We took off on time and landed in Barcelona just before 9:00am, at which point I immediately headed to the rental car counter. There was a long line there that took almost an hour to get through, but I was still so happy to have made my flight that I didn’t mind at all. My car was called an Ibiza and was a compact standard (not diesel this time) that seemed like it would do just fine. I headed out of the airport on the highway and made a wrong turn at the first opportunity, but luckily it didn’t take too long to correct and I had better luck with navigation for the rest of the trip.

I arrived in Ax les Thermes at about 1:30pm, perfect timing since the riders were expected to arrive around 5:00pm, so I would have time to hike up the climb and find a good viewing spot. I parked the Ibiza just outside of town on the road that I had come in on, pointed back towards Barcelona anticipating the gridlock that would ensue after the stage was over and I needed to get back for my work meetings that started the next morning (Why did I come to Europe again? Oh yeah, it was for work!). I then walked down into the town, where the roundabout the riders would pass through was already set up with barriers and had gendarmes directing traffic in anticipation of the road closure (that went into effect at 2:00pm).

I stopped to buy some water and some sort of delicious ham-based savory food item, and then continued walking through town towards the base of the climb. It was nice to be in France where I felt like I had a fighting change of making myself understood to locals, as opposed to Italy and Spain where all I could do was say “Hi” and “Thanks”.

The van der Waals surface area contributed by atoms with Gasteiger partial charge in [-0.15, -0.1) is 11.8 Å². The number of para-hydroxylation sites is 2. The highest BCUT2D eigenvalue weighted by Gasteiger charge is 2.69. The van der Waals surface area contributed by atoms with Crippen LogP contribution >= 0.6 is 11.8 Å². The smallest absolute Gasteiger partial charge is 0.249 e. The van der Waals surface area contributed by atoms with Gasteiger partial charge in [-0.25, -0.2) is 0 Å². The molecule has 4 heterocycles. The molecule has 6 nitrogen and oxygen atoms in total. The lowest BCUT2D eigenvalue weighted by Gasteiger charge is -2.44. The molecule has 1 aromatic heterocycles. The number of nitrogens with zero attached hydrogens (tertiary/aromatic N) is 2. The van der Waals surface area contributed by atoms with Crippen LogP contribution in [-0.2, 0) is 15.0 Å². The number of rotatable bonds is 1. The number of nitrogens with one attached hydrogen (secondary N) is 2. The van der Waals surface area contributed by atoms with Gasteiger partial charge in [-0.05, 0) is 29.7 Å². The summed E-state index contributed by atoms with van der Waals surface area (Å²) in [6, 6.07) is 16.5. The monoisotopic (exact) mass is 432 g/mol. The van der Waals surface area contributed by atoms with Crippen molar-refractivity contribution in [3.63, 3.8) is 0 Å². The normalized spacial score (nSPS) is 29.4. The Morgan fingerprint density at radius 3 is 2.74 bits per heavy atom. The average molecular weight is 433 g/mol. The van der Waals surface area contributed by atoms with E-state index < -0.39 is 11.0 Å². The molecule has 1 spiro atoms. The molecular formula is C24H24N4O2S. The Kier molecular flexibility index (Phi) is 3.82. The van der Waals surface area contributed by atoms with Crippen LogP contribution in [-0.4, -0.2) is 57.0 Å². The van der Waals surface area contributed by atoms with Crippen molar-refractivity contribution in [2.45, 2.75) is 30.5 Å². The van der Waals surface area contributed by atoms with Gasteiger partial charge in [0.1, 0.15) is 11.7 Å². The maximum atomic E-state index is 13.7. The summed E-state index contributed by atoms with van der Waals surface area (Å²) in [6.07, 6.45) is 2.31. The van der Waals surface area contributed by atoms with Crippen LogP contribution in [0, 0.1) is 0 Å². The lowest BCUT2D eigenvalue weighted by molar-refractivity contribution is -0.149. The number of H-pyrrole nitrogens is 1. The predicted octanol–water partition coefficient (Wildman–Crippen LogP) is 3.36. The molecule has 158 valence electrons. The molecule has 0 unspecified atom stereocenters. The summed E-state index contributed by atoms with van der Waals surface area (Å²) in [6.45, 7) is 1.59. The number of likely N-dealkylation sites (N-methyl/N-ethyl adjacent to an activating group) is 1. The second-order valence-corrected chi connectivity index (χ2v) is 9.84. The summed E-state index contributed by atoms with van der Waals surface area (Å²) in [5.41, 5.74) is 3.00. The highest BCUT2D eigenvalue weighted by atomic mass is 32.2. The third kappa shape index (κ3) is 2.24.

After a few hundred meters I reached the base of the climb, where the KOM banners indicated that there was 7.8 km of climbing until the summit (there was then a further 1 km before the finish line):

I continued up the climb, passing lots of spectators and stopping along the way to say hi to Didi the Devil:

It was pretty hot out and the climb was really steep, as I struggled up on foot I was feeling sorry for the riders who would have to race up it in a few hours time. There were a number of amateur cyclists riding up the climb, and as they almost came to a standstill on the steeper sections (up to 10% according to the sign posts) it was pretty telling as to how fit the pros are who will cruise up it at 20 km/hour. As I went higher on the climb the crowds became thicker and there was more writing on the roads: